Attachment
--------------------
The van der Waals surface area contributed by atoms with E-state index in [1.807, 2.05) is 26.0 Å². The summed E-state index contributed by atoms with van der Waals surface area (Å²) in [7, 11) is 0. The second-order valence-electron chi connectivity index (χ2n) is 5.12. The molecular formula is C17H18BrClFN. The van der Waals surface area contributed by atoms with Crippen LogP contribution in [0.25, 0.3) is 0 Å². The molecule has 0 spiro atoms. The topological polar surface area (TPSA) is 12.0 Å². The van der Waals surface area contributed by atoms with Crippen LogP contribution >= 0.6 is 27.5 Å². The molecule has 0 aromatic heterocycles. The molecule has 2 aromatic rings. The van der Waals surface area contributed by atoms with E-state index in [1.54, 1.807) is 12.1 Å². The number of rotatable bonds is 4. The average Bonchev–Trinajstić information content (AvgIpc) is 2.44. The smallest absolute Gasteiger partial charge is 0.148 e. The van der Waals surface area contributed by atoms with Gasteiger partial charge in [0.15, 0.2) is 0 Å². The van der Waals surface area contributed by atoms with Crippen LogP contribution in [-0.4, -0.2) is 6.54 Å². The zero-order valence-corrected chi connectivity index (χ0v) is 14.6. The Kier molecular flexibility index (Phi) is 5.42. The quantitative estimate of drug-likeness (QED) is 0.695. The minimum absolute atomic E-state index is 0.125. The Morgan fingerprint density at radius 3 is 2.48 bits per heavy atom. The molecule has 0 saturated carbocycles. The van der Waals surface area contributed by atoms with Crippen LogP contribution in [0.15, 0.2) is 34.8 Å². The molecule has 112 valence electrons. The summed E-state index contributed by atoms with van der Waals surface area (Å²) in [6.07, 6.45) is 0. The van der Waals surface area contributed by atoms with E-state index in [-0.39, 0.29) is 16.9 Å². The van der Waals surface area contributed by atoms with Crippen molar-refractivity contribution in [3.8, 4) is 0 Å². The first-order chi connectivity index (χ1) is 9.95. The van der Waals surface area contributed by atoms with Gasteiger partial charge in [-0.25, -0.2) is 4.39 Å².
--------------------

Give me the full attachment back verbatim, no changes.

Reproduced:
The van der Waals surface area contributed by atoms with E-state index in [1.807, 2.05) is 26.0 Å². The summed E-state index contributed by atoms with van der Waals surface area (Å²) in [7, 11) is 0. The second-order valence-electron chi connectivity index (χ2n) is 5.12. The molecular formula is C17H18BrClFN. The van der Waals surface area contributed by atoms with Crippen LogP contribution in [0.25, 0.3) is 0 Å². The molecule has 0 spiro atoms. The topological polar surface area (TPSA) is 12.0 Å². The van der Waals surface area contributed by atoms with Crippen LogP contribution >= 0.6 is 27.5 Å². The molecule has 0 aromatic heterocycles. The molecule has 2 aromatic rings. The van der Waals surface area contributed by atoms with E-state index in [1.54, 1.807) is 12.1 Å². The number of rotatable bonds is 4. The average Bonchev–Trinajstić information content (AvgIpc) is 2.44. The smallest absolute Gasteiger partial charge is 0.148 e. The van der Waals surface area contributed by atoms with Gasteiger partial charge in [0.15, 0.2) is 0 Å². The van der Waals surface area contributed by atoms with Crippen LogP contribution in [-0.4, -0.2) is 6.54 Å². The zero-order valence-corrected chi connectivity index (χ0v) is 14.6. The Kier molecular flexibility index (Phi) is 5.42. The quantitative estimate of drug-likeness (QED) is 0.695. The minimum absolute atomic E-state index is 0.125. The Morgan fingerprint density at radius 3 is 2.48 bits per heavy atom. The molecule has 0 saturated carbocycles. The van der Waals surface area contributed by atoms with Crippen LogP contribution in [0.15, 0.2) is 34.8 Å². The molecule has 112 valence electrons. The summed E-state index contributed by atoms with van der Waals surface area (Å²) in [6.07, 6.45) is 0. The van der Waals surface area contributed by atoms with E-state index in [-0.39, 0.29) is 16.9 Å². The van der Waals surface area contributed by atoms with Crippen molar-refractivity contribution in [3.8, 4) is 0 Å². The first-order chi connectivity index (χ1) is 9.95. The van der Waals surface area contributed by atoms with Gasteiger partial charge in [-0.25, -0.2) is 4.39 Å².